The IRS has completed its four-year foreign trust campaign. The campaign, launched on May 21, 2018, was one of six campaigns initiated by the Large Business and International (LB & I) units of the IRS.
The crackdown on late foreign trust reporting to the IRS was unrelenting and brutal. No warning was given prior to taxpayers being issued a severe penalty under Section for failure to file either Form 3520 or 3520-a, or both. No leniency was issued, and no reasonable cause statement would remit the penalty. The IRS has been held to have deliberately understaffed the department dealing with the assessment of requests for abatement using the reasonable cause provisions contained in Code Section 6677.
Section 6677 states clearly that no penalty will be imposed for failure to file if there is reasonable cause and not wilful neglect.
Reasonable cause is an area that the IRS has not willingly spelled out the definition of and therefore remains a grey area.
Penalties were assessed automatically. Penalties were also removed by various methods in an inconsistent manner by the IRS in shambolic administration of the campaign.
Taxpayers with solid filing history were penalized for filing either Form 3520 or 3520-a even a day late. IRS staff who required managerial approval to automatically issue a penalty under the Internal Revenue Manual bypassed that requirement.
The campaign affected US citizens with foreign trusts worldwide.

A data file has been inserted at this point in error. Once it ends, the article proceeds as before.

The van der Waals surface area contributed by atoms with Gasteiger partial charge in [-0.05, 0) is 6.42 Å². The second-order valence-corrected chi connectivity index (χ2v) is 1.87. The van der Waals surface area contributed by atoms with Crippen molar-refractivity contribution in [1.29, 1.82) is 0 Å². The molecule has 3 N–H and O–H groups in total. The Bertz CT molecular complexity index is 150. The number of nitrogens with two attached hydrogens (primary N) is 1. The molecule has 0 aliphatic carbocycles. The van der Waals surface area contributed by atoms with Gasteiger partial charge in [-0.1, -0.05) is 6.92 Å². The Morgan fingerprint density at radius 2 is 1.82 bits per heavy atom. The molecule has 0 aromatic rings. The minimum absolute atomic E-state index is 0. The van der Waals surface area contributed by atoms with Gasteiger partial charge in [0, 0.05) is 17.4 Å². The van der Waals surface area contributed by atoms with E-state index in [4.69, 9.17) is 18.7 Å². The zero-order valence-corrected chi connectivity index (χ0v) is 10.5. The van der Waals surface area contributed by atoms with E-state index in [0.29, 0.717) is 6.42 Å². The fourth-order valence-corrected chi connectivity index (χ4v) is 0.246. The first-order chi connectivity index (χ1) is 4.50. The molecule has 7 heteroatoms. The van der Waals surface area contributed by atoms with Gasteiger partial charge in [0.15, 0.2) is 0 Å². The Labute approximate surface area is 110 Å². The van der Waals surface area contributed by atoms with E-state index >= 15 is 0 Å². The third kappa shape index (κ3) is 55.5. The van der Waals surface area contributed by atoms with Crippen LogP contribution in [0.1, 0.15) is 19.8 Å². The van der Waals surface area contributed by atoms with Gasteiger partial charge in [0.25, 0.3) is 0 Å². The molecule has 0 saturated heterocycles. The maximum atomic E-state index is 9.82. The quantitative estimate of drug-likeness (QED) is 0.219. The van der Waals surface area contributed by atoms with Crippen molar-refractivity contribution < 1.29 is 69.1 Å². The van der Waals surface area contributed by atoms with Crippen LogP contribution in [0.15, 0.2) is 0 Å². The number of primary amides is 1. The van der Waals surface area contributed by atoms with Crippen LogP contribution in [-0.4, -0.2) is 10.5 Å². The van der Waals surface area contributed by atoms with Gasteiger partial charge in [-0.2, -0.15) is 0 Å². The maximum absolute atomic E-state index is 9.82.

US citizens in New Zealand were hit particularly hard due to the following micro and macro-economic factors.
- Widespread use of discretionary family trusts. The family trust quintessentially is a part of wealth management, estate planning and a legacy from days gone by when NZ tax benefits came attached.
The popularity of the family trust is noticeably more than in neighbouring country Australia.
- New Zealand’s fiscal year ends March 31 for the majority of individuals, businesses, and trusts.
- New Zealand’s financial reporting framework allows up to nine months to prepare financial statements and the Tax Administration Act provides that income tax returns are due no later than 12 months from the end of the fiscal year. The financial community therefore works within those time frames. It was common practice that the financial statements for trusts weren’t available within the timeframe for filing Form 3520-a.
The campaign targeted the 2016-2018 tax years.